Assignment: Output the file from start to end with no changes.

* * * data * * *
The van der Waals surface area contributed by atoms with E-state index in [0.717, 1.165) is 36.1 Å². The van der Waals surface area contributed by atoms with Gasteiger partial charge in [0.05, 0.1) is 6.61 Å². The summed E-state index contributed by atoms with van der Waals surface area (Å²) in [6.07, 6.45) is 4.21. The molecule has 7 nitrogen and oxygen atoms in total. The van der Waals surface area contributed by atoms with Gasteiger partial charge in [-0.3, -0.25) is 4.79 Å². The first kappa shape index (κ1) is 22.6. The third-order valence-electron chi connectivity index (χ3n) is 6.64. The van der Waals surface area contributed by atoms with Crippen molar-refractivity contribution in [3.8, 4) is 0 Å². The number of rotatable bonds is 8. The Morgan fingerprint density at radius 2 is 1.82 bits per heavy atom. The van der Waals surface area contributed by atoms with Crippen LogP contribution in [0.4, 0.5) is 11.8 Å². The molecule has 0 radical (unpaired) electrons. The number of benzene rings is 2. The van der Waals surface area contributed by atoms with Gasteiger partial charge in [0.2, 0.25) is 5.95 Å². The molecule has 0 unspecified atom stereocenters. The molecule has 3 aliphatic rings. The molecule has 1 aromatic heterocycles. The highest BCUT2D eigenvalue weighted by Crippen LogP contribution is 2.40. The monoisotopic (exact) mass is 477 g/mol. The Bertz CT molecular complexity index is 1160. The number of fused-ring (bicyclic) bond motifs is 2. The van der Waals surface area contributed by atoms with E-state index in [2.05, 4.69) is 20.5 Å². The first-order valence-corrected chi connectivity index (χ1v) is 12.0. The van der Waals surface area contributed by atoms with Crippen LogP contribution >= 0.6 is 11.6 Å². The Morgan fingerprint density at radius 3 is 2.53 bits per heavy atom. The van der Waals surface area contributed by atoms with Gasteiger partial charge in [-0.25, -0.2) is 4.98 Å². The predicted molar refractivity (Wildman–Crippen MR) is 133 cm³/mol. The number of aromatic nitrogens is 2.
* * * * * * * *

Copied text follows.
The van der Waals surface area contributed by atoms with E-state index in [0.717, 1.165) is 36.1 Å². The van der Waals surface area contributed by atoms with Gasteiger partial charge in [0.05, 0.1) is 6.61 Å². The summed E-state index contributed by atoms with van der Waals surface area (Å²) in [6.07, 6.45) is 4.21. The molecule has 7 nitrogen and oxygen atoms in total. The van der Waals surface area contributed by atoms with Gasteiger partial charge in [-0.3, -0.25) is 4.79 Å². The first kappa shape index (κ1) is 22.6. The third-order valence-electron chi connectivity index (χ3n) is 6.64. The van der Waals surface area contributed by atoms with Crippen molar-refractivity contribution in [3.8, 4) is 0 Å². The number of rotatable bonds is 8. The Morgan fingerprint density at radius 2 is 1.82 bits per heavy atom. The van der Waals surface area contributed by atoms with Crippen LogP contribution in [0.4, 0.5) is 11.8 Å². The molecule has 0 radical (unpaired) electrons. The number of benzene rings is 2. The van der Waals surface area contributed by atoms with Gasteiger partial charge in [0.2, 0.25) is 5.95 Å². The molecule has 0 unspecified atom stereocenters. The molecule has 3 aliphatic rings. The molecule has 1 aromatic heterocycles. The highest BCUT2D eigenvalue weighted by Crippen LogP contribution is 2.40. The monoisotopic (exact) mass is 477 g/mol. The Bertz CT molecular complexity index is 1160. The number of fused-ring (bicyclic) bond motifs is 2. The van der Waals surface area contributed by atoms with E-state index in [2.05, 4.69) is 20.5 Å². The first-order valence-corrected chi connectivity index (χ1v) is 12.0. The van der Waals surface area contributed by atoms with Crippen LogP contribution >= 0.6 is 11.6 Å². The Morgan fingerprint density at radius 3 is 2.53 bits per heavy atom. The van der Waals surface area contributed by atoms with Gasteiger partial charge in [-0.25, -0.2) is 4.98 Å². The predicted molar refractivity (Wildman–Crippen MR) is 133 cm³/mol. The number of aromatic nitrogens is 2.